LOS ANGELES (KABC) — Heart Mountain is a spectacular and beautiful backdrop to a story of triumph and tragedy. Seventy years ago, an internment camp filled with 10,000 Japanese Americans sat in the shadow of the mountain.
It was just a few miles outside Cody, Wyoming, where the land is rugged and the weather is brutal. It’s where American citizens were imprisoned behind barbed wire and guard towers for no other reason than because of their heritage. Eight out of 10 were from Los Angeles.
Bob Fletcher, a former California agriculture inspector who, ignoring the resentment of neighbors, quit his job in the middle of World War II to manage the fruit farms of Japanese families forced to live in internment camps, died on May 23 in Sacramento. He was 101.
His death was confirmed by Doris Taketa, who was 12 when Mr. Fletcher agreed to run her family’s farm in 1942, the year she and her extended family were relocated to the Jerome War Relocation Center in Arkansas.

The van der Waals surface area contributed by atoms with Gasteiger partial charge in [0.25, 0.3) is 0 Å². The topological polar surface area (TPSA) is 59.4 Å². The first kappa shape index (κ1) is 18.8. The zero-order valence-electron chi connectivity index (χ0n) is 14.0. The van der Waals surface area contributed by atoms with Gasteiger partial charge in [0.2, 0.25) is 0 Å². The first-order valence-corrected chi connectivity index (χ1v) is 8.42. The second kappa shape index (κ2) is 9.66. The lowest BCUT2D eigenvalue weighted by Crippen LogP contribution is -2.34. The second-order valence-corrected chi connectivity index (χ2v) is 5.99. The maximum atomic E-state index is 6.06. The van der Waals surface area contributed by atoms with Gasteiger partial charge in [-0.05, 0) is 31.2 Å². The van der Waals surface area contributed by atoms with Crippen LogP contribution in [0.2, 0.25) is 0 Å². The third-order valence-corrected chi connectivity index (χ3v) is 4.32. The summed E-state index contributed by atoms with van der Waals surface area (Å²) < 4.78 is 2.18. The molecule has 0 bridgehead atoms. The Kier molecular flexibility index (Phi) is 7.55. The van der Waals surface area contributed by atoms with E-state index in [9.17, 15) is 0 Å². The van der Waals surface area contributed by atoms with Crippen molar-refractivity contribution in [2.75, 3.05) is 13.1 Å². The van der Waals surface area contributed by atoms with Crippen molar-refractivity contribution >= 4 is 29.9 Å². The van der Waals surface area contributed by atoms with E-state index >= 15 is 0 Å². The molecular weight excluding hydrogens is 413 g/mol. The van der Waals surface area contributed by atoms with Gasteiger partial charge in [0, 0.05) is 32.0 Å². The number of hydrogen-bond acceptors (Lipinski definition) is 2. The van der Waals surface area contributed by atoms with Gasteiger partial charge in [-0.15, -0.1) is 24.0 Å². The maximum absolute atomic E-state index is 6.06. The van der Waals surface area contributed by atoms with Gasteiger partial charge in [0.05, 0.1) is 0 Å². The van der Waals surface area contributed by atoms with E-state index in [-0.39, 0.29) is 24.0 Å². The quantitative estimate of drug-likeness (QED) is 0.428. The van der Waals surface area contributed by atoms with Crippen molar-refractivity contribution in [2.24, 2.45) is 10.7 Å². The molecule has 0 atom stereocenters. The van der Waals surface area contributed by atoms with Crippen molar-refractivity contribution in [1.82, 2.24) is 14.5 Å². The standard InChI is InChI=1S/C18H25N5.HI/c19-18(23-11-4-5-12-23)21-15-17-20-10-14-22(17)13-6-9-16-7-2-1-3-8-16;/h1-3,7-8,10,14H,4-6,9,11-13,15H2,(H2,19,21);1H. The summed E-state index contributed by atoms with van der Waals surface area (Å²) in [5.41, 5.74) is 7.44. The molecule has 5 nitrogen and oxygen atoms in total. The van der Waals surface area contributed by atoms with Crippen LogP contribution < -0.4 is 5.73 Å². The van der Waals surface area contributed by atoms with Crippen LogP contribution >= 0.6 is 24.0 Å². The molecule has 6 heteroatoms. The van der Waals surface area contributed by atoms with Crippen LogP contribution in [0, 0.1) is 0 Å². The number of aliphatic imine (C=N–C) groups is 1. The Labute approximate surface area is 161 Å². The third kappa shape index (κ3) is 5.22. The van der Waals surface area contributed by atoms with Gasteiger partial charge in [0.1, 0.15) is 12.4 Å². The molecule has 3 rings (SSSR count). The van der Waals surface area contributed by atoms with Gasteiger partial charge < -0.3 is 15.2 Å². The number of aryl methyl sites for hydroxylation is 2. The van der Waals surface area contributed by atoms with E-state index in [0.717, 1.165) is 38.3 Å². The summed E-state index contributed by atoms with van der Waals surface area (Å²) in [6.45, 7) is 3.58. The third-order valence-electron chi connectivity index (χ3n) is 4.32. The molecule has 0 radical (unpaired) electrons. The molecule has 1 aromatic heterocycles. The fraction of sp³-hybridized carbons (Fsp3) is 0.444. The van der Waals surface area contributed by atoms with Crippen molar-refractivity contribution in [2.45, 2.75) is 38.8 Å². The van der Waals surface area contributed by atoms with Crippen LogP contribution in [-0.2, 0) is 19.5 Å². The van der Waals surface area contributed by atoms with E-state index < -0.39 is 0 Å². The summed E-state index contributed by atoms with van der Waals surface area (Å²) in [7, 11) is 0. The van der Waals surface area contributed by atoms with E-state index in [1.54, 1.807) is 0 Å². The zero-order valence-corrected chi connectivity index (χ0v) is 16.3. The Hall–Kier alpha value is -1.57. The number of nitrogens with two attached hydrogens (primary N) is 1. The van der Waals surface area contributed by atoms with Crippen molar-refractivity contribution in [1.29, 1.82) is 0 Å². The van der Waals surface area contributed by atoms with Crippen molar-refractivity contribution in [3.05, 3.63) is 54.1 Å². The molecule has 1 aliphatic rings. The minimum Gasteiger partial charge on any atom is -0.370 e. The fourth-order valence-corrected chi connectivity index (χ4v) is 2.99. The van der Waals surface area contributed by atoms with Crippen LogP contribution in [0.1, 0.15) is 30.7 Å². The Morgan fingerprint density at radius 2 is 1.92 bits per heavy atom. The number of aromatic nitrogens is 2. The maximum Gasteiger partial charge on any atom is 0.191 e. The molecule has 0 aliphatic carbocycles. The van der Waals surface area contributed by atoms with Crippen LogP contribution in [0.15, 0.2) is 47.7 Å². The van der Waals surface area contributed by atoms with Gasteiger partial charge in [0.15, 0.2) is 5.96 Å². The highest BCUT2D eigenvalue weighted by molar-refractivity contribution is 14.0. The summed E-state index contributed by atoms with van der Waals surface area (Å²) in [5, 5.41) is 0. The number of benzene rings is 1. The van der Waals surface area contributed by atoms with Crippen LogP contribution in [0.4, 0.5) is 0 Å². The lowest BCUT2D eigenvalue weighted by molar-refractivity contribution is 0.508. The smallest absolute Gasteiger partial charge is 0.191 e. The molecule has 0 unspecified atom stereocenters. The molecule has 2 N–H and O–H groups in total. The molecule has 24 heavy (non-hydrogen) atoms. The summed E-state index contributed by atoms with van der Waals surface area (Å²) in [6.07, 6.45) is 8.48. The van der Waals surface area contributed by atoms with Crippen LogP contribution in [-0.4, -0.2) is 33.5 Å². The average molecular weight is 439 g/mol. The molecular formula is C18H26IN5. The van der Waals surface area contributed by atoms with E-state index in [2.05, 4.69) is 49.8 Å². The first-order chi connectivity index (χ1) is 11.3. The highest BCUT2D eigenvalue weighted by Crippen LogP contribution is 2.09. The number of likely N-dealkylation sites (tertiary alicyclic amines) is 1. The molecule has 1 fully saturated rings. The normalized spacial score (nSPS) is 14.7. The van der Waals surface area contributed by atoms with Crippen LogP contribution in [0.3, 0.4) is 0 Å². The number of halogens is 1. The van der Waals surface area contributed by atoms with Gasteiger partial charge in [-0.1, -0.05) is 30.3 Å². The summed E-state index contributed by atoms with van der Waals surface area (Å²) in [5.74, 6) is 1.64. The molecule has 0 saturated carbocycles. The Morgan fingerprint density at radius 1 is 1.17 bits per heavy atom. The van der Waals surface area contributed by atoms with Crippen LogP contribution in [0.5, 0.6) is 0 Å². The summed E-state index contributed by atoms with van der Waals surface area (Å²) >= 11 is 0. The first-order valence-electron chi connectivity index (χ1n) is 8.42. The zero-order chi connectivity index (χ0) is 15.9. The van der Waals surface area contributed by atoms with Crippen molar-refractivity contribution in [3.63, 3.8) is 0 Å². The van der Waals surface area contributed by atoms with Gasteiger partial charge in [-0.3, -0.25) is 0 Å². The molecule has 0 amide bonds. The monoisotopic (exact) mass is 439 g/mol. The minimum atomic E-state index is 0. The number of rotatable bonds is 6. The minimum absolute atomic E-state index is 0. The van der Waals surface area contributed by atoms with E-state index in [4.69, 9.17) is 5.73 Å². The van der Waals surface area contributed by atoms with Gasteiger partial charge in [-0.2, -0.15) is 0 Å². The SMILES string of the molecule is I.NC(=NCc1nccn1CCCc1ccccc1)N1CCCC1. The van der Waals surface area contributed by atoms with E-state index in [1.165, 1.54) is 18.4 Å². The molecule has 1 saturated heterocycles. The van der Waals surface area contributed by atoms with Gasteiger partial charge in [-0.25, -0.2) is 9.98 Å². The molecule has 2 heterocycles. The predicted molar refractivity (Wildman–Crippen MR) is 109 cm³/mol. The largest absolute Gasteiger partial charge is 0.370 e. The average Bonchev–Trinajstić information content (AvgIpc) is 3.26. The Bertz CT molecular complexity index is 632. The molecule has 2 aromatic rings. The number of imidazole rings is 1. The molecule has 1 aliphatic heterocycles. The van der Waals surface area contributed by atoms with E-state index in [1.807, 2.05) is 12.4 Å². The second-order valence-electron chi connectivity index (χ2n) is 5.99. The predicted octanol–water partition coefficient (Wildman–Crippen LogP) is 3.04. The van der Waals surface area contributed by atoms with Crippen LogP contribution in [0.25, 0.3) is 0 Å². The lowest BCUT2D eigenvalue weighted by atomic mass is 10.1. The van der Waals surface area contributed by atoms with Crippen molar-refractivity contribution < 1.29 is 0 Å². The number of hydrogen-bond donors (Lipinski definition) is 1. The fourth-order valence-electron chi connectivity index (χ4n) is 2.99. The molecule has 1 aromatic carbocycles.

MCGEHEE, Ark. — The McGehee Industrial Foundation announces the opening of the WWII Japanese American Internment Museum on Tuesday, April 16, with actor/activist George Takei as special guest.
It will house the exhibit “Against Their Will,” interpreting the history during World War II when the Japanese American population was moved from the West Coast to ten internment camps across the country, forced to leave behind their homes and jobs.
Two of those camps, Jerome and Rohwer, were located in southeast Arkansas. They were home to more than 17,000 Japanese Americans.
HONOLULU • Herbert Yanamura is an American, born and reared among the coffee farms of Hawaii’s Kona district. Yet the U.S. government branded him an “enemy alien” after the 1941 bombing of Pearl Harbor because he looked like the invaders.
So Yanamura volunteered to join the Army to prove his loyalty.
Nearly 70 years later, that same government honored him and the thousands of other Japanese-Americans who served in World War II with one of its most elite rewards: the Congressional Gold Medal.
On Dec. 7, 1941, high school senior Daniel Inouye knew he and other Japanese-Americans would face trouble when he saw Japanese dive bombers, torpedo planes and fighters on their way to bomb Pearl Harbor and other Oahu military bases.
He and other Japanese-Americans had wanted desperately to be accepted, he said, and that meant going to war. “I felt that there was a need for us to demonstrate that we’re just as good as anybody else,” Inouye, who eventually went on to serve 50 years as a senator from Hawaii, once said. “The price was bloody and expensive, but I felt we succeeded.”